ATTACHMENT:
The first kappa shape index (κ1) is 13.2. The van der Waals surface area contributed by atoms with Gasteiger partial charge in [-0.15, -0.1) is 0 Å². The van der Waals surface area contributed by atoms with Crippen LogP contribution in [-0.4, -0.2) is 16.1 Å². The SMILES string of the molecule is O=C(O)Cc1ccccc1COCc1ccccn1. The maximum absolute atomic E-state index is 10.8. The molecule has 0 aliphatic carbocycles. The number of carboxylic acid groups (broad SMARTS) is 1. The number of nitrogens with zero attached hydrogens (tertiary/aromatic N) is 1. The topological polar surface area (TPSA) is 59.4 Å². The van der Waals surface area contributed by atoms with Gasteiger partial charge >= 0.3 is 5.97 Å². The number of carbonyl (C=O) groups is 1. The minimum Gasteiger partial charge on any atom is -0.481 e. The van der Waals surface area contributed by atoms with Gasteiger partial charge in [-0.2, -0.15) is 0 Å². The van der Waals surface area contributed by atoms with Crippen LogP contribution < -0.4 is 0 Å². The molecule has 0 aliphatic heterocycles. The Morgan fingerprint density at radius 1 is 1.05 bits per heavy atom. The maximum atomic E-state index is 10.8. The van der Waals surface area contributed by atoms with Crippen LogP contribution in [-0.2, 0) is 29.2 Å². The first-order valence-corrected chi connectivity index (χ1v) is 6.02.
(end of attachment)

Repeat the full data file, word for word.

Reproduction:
The first kappa shape index (κ1) is 13.2. The van der Waals surface area contributed by atoms with Gasteiger partial charge in [-0.15, -0.1) is 0 Å². The van der Waals surface area contributed by atoms with Crippen LogP contribution in [-0.4, -0.2) is 16.1 Å². The SMILES string of the molecule is O=C(O)Cc1ccccc1COCc1ccccn1. The maximum absolute atomic E-state index is 10.8. The molecule has 0 aliphatic carbocycles. The number of carboxylic acid groups (broad SMARTS) is 1. The number of nitrogens with zero attached hydrogens (tertiary/aromatic N) is 1. The topological polar surface area (TPSA) is 59.4 Å². The van der Waals surface area contributed by atoms with Gasteiger partial charge >= 0.3 is 5.97 Å². The number of carbonyl (C=O) groups is 1. The minimum Gasteiger partial charge on any atom is -0.481 e. The van der Waals surface area contributed by atoms with Gasteiger partial charge in [-0.2, -0.15) is 0 Å². The van der Waals surface area contributed by atoms with Crippen LogP contribution < -0.4 is 0 Å². The molecule has 0 aliphatic heterocycles. The Morgan fingerprint density at radius 1 is 1.05 bits per heavy atom. The maximum atomic E-state index is 10.8. The van der Waals surface area contributed by atoms with Crippen LogP contribution in [-0.2, 0) is 29.2 Å². The first-order valence-corrected chi connectivity index (χ1v) is 6.02.